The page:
"There has been some growing discontent with Premier Klein's policy direction over the past year or two – a sense of policy drift, a sense of not having a plan, a sense that a real opportunity is slipping through Albertans' fingers as Klein drifts towards retirement," University of Calgary political scientist Lisa Young told CBC News.
On March 14, 2006, Klein announced that he would be stepping down – in October 2007. He said he would remain premier until a new leader was chosen, early in 2008. But a little over two weeks later, the party sent him a different message. He received an approval rating of 55 per cent at a party convention. He was expecting a much stronger endorsement.
Rod Love, Klein's executive assistant when he was mayor and between 1992 and 1998 when he was premier, said the vote was less a statement on Klein's popularity than it was a desire for the party to shorten the process of choosing a new leader. And that's something even Klein can't stop.
"A political party is a living thing. When the grassroots get restless and want to move on, they want to move on sooner rather than later. For 25 years, he has maintained that the people are never wrong."
Klein announced he would write officials with the Progressive Conservative party in September 2006 to ask them to conduct a leadership race. He said he would resign as soon as his replacement is chosen, leaving the timing of his departure up to the party.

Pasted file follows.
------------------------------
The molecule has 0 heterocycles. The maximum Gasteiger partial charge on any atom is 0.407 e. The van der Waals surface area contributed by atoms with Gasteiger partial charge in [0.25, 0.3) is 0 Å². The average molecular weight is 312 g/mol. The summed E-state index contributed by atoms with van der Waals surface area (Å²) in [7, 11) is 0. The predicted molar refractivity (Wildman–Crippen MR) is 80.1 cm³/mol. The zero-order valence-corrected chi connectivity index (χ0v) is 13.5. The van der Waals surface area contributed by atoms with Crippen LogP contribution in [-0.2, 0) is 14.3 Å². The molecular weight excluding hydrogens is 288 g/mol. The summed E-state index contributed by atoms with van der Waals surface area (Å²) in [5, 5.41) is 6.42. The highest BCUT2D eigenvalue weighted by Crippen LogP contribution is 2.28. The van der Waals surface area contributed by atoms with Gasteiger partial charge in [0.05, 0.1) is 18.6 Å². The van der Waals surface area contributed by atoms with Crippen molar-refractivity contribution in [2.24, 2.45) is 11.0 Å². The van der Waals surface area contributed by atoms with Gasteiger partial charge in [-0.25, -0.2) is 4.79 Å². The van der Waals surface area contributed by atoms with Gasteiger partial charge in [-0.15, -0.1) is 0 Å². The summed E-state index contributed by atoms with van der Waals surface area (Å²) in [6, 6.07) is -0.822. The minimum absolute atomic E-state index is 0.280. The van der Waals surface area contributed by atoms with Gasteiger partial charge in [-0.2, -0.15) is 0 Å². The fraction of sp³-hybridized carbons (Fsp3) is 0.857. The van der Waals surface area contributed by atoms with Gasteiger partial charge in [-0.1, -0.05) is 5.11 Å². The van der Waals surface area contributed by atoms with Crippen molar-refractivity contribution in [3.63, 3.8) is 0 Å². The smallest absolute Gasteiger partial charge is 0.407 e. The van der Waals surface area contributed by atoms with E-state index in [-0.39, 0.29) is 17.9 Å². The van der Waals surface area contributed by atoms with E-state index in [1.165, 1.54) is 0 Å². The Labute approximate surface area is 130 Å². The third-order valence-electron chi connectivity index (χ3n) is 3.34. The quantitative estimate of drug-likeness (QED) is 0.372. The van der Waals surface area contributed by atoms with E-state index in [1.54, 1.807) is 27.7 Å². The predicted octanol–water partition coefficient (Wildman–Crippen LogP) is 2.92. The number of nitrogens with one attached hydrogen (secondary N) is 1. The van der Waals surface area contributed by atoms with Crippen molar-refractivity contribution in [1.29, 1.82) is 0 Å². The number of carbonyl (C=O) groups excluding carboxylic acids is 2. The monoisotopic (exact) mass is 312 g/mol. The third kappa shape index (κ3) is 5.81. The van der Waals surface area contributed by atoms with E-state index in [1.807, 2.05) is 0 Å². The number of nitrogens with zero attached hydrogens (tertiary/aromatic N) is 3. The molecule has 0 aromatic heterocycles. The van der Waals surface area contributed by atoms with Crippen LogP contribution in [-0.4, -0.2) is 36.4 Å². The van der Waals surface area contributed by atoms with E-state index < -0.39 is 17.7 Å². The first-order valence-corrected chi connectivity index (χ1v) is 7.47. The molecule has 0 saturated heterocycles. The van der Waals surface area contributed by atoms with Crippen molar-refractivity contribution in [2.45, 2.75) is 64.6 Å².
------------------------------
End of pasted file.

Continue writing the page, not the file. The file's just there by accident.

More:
In early May 2006, Klein announced he would become a fellow with the Fraser Institute when he retires from politics.
On May 18, 2006, Klein entered the provincial legislature for what was to be the final time after 13 years. He dabbed away tears as members of the legislative assembly from all parties and former politicians paid him tribute.
Liberal Leader Kevin Taft praised Klein as a role model.
"The premier has never been afraid to wear his humanity on his sleeve and I think everyone in this legislature and legislatures across Canada should learn from the premier's example," said Taft.
Deputy premier Shirley McClellan called Klein the most popular premier in Canadian history.
Klein was given a standing ovation. He said he would miss the legislature and "the ability to act up once in awhile – even though I face the chagrin and wrath of the Edmonton Journal."
The premier returned to the Alberta legislature on Aug. 31, 2006 for what he referred to as "an unexpected encore." The legislature was recalled for five days to authorize $1.3 billion in out-of-budget spending.
Klein reaffirmed his intent to resign by Sept. 16, at which time the leadership campaign will officially begin.
Born: Nov. 1, 1942
Education: High school, working on a bachelor of professional arts in communication studies through Athabasca University
Life before politics: Principal of Calgary Business College, public relations for the Red Cross and the United Way, television reporter
Political Career: Mayor of Calgary (1980-1989), MLA for Calgary-Elbow (1989-present), Premier (1992-2006)
Family: Married to Colleen; five children
- Tributes flow as Klein marks end of era
- May 19, 2006